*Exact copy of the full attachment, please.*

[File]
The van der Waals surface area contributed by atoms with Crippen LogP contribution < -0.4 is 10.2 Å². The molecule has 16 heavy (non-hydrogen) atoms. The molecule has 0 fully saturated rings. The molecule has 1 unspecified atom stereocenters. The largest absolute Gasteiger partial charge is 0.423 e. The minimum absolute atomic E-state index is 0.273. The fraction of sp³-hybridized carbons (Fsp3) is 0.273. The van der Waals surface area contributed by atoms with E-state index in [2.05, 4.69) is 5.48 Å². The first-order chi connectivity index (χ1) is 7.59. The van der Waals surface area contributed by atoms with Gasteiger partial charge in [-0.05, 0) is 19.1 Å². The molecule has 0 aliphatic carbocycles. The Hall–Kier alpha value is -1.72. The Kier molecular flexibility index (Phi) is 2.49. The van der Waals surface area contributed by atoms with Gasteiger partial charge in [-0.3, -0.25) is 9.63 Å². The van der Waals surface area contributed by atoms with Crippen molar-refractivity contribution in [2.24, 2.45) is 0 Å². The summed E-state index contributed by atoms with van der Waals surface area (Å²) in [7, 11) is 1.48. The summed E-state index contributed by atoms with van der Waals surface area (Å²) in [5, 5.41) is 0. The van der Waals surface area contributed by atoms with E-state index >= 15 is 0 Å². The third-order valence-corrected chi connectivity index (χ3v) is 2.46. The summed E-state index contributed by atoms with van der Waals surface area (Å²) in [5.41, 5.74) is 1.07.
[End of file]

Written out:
The van der Waals surface area contributed by atoms with Crippen LogP contribution < -0.4 is 10.2 Å². The molecule has 16 heavy (non-hydrogen) atoms. The molecule has 0 fully saturated rings. The molecule has 1 unspecified atom stereocenters. The largest absolute Gasteiger partial charge is 0.423 e. The minimum absolute atomic E-state index is 0.273. The fraction of sp³-hybridized carbons (Fsp3) is 0.273. The van der Waals surface area contributed by atoms with E-state index in [2.05, 4.69) is 5.48 Å². The first-order chi connectivity index (χ1) is 7.59. The van der Waals surface area contributed by atoms with Gasteiger partial charge in [-0.05, 0) is 19.1 Å². The molecule has 0 aliphatic carbocycles. The Hall–Kier alpha value is -1.72. The Kier molecular flexibility index (Phi) is 2.49. The van der Waals surface area contributed by atoms with Gasteiger partial charge in [-0.3, -0.25) is 9.63 Å². The van der Waals surface area contributed by atoms with Crippen molar-refractivity contribution in [2.24, 2.45) is 0 Å². The summed E-state index contributed by atoms with van der Waals surface area (Å²) in [7, 11) is 1.48. The summed E-state index contributed by atoms with van der Waals surface area (Å²) in [5, 5.41) is 0. The van der Waals surface area contributed by atoms with E-state index >= 15 is 0 Å². The third-order valence-corrected chi connectivity index (χ3v) is 2.46. The summed E-state index contributed by atoms with van der Waals surface area (Å²) in [5.41, 5.74) is 1.07.